A Lyric Theatre audience of more than 100 was visibly disappointed a week ago when the opening night performance was halted — temporarily — because a tornado was threatening the city.
The shows are that funny.
Area residents have three more opportunities to be entertained by “Shut and Bar the Door” and “A Toby Show,” playing consecutively at 7:30 p.m. Friday and Saturday, and 2:30 p.m. Sunday.
Use of the word “entertained” is an understatement.
Featuring dissimilar plots and set in different centuries, the two one-act comedies are nevertheless comparable in that they’re both “over the top,” as director Larry Mathis explains before the lights come up. Accordingly, audiences are encouraged to cheer, to hiss, to boo, and especially to laugh out loud.
It would be hard to stop them from the latter.
But it’s OK if you’re slow to pick up on when it’s time to cheer or boo. The actors are ready to break the fourth wall and give you a cue.
Mathis said while the players have become immersed by their roles, they also have taken to improvisation to enhance the fun. That also leads them to attempt to get each other tickled enough to break character. It’s reminiscent of the way Tim Conway managed to get Harvey Korman to laugh with his unscripted shtick during their routines on the Carol Burnett television show.
It would be hard to argue that the Lyric players are any less capable in that regard than their television counterparts. This makes each performance unique in sometimes subtle, or not so subtle, ways. It’s worth the price of a ticket for additional performances just to see what they’ll do next.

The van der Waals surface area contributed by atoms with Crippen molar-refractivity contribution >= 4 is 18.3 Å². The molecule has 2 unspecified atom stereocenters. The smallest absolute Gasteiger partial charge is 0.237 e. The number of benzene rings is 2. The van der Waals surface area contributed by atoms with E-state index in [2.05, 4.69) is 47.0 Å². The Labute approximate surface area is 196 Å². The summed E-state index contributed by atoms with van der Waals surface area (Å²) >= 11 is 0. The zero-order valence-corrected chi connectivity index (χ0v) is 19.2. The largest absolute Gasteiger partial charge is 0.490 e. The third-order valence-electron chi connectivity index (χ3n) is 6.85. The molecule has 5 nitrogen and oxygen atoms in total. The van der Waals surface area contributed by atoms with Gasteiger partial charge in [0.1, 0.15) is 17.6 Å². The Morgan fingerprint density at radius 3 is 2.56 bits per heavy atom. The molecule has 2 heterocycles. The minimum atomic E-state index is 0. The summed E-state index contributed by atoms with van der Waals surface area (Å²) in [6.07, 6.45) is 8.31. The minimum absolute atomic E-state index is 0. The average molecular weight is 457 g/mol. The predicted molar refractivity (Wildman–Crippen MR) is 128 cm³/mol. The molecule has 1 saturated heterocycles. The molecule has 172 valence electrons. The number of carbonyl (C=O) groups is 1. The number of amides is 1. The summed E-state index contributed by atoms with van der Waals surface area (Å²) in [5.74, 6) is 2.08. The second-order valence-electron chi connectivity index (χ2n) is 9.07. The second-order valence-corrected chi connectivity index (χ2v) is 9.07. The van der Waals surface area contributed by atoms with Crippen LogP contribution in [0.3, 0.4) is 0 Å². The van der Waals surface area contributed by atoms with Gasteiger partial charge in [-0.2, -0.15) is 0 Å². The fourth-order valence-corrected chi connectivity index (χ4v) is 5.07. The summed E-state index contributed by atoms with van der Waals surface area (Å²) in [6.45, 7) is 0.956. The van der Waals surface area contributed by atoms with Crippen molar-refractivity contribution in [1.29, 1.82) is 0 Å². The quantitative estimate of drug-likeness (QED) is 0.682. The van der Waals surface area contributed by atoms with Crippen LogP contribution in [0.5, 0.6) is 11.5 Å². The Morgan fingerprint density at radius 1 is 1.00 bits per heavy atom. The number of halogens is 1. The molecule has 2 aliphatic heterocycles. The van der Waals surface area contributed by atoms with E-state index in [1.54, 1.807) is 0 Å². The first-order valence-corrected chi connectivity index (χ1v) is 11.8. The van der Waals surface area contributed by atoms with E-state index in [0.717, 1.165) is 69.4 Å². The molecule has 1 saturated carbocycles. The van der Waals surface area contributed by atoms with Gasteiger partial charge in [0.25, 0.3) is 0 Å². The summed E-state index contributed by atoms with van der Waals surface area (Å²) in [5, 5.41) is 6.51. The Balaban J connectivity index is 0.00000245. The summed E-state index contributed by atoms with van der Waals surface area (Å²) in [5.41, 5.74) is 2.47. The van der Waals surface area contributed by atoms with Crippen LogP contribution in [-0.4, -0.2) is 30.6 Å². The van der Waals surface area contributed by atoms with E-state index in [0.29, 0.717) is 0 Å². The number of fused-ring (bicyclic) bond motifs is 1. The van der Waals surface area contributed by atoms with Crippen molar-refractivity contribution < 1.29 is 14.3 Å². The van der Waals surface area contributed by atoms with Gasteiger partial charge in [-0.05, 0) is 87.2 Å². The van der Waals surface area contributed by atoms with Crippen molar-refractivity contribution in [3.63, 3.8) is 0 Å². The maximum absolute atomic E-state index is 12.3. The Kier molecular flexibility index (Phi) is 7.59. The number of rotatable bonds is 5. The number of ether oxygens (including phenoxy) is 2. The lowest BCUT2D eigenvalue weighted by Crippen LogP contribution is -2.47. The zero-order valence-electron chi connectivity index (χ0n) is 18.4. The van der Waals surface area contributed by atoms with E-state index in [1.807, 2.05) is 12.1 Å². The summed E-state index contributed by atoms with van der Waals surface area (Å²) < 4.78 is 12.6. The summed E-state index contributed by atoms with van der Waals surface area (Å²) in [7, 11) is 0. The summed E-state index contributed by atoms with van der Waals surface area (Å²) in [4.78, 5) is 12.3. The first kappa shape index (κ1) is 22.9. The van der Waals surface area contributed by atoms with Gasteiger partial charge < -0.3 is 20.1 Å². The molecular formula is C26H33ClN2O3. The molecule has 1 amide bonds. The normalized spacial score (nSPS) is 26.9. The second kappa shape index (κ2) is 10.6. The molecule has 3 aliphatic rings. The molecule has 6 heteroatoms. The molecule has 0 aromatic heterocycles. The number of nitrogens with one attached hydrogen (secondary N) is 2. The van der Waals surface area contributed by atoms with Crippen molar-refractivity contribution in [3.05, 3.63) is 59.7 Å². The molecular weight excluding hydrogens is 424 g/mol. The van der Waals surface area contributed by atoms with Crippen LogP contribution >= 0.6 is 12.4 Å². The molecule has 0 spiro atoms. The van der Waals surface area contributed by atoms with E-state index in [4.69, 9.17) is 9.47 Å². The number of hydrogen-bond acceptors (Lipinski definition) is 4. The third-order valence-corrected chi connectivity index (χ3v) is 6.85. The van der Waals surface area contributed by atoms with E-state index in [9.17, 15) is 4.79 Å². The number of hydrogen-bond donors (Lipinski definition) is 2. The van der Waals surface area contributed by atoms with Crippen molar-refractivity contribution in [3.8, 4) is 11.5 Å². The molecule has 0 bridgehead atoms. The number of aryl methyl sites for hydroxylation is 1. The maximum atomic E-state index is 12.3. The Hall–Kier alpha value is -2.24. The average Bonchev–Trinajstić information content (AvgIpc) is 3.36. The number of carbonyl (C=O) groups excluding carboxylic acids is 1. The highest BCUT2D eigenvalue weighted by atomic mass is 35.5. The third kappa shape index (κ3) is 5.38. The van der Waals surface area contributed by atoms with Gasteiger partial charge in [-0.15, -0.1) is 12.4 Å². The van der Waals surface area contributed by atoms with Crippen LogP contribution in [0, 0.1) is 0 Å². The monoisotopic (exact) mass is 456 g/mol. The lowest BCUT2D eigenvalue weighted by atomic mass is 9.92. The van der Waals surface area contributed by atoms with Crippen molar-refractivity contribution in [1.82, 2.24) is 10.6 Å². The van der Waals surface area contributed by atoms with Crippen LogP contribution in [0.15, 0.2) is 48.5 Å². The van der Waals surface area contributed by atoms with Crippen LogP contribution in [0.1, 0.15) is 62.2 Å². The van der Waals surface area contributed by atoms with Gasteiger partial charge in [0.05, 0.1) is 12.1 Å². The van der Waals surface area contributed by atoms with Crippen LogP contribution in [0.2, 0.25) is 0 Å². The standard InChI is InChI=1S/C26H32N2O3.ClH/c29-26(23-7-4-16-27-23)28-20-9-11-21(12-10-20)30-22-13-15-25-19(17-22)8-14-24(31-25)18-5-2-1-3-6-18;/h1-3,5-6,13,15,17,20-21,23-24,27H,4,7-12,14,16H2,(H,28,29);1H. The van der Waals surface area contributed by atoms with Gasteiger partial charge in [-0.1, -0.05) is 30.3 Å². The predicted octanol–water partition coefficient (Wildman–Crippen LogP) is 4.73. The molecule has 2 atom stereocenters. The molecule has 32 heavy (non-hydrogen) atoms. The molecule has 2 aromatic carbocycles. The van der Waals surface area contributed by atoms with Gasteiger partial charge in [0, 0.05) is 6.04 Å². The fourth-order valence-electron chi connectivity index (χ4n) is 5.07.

After last week’s three shows, Mathis said actors had goaded each other into on-stage laughs at least once during every performance. When it happens, laughter becomes contagious among those on stage, all to the delight of the audience.
Veteran Lyric performers Shannon Lee (“Beautiful Beulah Belle” and “The Wizard of Oz”) and Ben Cox (“The Elephant Man” and “M*A*S*H”) portray a husband and wife in 13th century England who get into a argument over which one of them should “Shut and Bar the Door” to their rural cottage. In their anger, Lenore and John decide that the next one of them to utter a word must handle the chore. The stubborn silence and open door expose them to all sorts of mischief when a Princess, two thieves and a Prince wander through.
The best acting and biggest laughs begin after the vows of silence go into effect, and not all of it is baked into the Tom Gray script. The door is also wide open to a series of facial reactions, retaliatory slapstick, angry grunts and disgusted groans from Lee and Cox. Meanwhile, it’s left to the four passersby to handle the dialogue.
Emily Beane as the Princess, Tim Crawford as the Thief, and Austin Haynes as the thief’s apprentice Jock — all three Brownwood High School students — along with recent BHS graduate Brandon Garcia as the Prince capably establish the situations that Lee and Cox use to generate comedy.
The passersby do well to maintain their composure and stay in character while hamming it up.
Beane and Garcia are especially campy in their roles, but Crawford and Haynes are electric.
Crawford as the master Thief somehow manages (mostly) to contain his amusement as Haynes leaps, hops and tumbles with impossible elasticity as his overly enthusiastic pupil. The thieves’ violent threats to the silent couple build to the most creative chase scene you’ve ever seen — and to think that it was perfected out of the performers’ improvisation at rehearsals.
Audience members might blink twice when they open the program, because stage manager Kris Henry is listed as part of the cast. That’s no mistake, because her constant oversight from a table at one end of the stage helps create more laughs as the actors pick up and leave props or engage in other bits of incidental business at her table.